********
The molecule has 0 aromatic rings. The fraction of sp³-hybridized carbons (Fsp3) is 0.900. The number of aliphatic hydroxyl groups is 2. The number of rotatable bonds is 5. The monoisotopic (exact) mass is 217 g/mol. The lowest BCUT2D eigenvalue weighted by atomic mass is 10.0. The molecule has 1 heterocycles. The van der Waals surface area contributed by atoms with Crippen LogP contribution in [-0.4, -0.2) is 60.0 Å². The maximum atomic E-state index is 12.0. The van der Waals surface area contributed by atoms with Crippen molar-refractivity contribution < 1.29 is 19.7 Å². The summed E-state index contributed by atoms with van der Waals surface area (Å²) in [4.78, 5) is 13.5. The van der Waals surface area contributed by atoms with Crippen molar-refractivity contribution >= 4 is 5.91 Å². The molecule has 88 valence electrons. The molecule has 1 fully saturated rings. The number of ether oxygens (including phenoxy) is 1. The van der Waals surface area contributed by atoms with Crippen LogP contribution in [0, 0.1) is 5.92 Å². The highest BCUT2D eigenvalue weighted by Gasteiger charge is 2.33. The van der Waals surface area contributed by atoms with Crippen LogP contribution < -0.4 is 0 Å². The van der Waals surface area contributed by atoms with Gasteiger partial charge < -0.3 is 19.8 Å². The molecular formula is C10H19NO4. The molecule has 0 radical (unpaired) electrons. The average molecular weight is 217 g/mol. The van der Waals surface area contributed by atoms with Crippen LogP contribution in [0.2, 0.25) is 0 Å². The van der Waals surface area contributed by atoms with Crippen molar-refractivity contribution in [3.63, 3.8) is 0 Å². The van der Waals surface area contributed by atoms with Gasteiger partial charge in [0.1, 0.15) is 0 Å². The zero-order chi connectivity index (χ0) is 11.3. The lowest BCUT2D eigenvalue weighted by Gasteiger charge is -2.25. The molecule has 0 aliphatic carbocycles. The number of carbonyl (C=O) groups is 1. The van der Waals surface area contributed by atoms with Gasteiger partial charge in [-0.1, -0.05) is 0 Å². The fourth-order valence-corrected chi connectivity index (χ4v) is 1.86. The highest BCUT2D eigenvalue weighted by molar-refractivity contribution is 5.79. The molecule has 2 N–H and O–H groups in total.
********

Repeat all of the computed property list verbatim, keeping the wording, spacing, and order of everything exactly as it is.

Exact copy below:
The molecule has 0 aromatic rings. The fraction of sp³-hybridized carbons (Fsp3) is 0.900. The number of aliphatic hydroxyl groups is 2. The number of rotatable bonds is 5. The monoisotopic (exact) mass is 217 g/mol. The lowest BCUT2D eigenvalue weighted by atomic mass is 10.0. The molecule has 1 heterocycles. The van der Waals surface area contributed by atoms with Crippen LogP contribution in [-0.4, -0.2) is 60.0 Å². The maximum atomic E-state index is 12.0. The van der Waals surface area contributed by atoms with Crippen molar-refractivity contribution < 1.29 is 19.7 Å². The summed E-state index contributed by atoms with van der Waals surface area (Å²) in [4.78, 5) is 13.5. The van der Waals surface area contributed by atoms with Crippen molar-refractivity contribution >= 4 is 5.91 Å². The molecule has 88 valence electrons. The molecule has 1 fully saturated rings. The number of ether oxygens (including phenoxy) is 1. The van der Waals surface area contributed by atoms with Crippen LogP contribution in [0, 0.1) is 5.92 Å². The highest BCUT2D eigenvalue weighted by Gasteiger charge is 2.33. The van der Waals surface area contributed by atoms with Crippen LogP contribution < -0.4 is 0 Å². The van der Waals surface area contributed by atoms with Gasteiger partial charge < -0.3 is 19.8 Å². The molecular formula is C10H19NO4. The molecule has 0 radical (unpaired) electrons. The average molecular weight is 217 g/mol. The van der Waals surface area contributed by atoms with Crippen LogP contribution in [0.2, 0.25) is 0 Å². The van der Waals surface area contributed by atoms with Crippen molar-refractivity contribution in [3.63, 3.8) is 0 Å². The van der Waals surface area contributed by atoms with Gasteiger partial charge in [0.1, 0.15) is 0 Å². The zero-order chi connectivity index (χ0) is 11.3. The lowest BCUT2D eigenvalue weighted by Gasteiger charge is -2.25. The molecule has 0 aliphatic carbocycles. The number of carbonyl (C=O) groups is 1. The van der Waals surface area contributed by atoms with Gasteiger partial charge in [-0.1, -0.05) is 0 Å². The fourth-order valence-corrected chi connectivity index (χ4v) is 1.86. The highest BCUT2D eigenvalue weighted by molar-refractivity contribution is 5.79. The molecule has 2 N–H and O–H groups in total.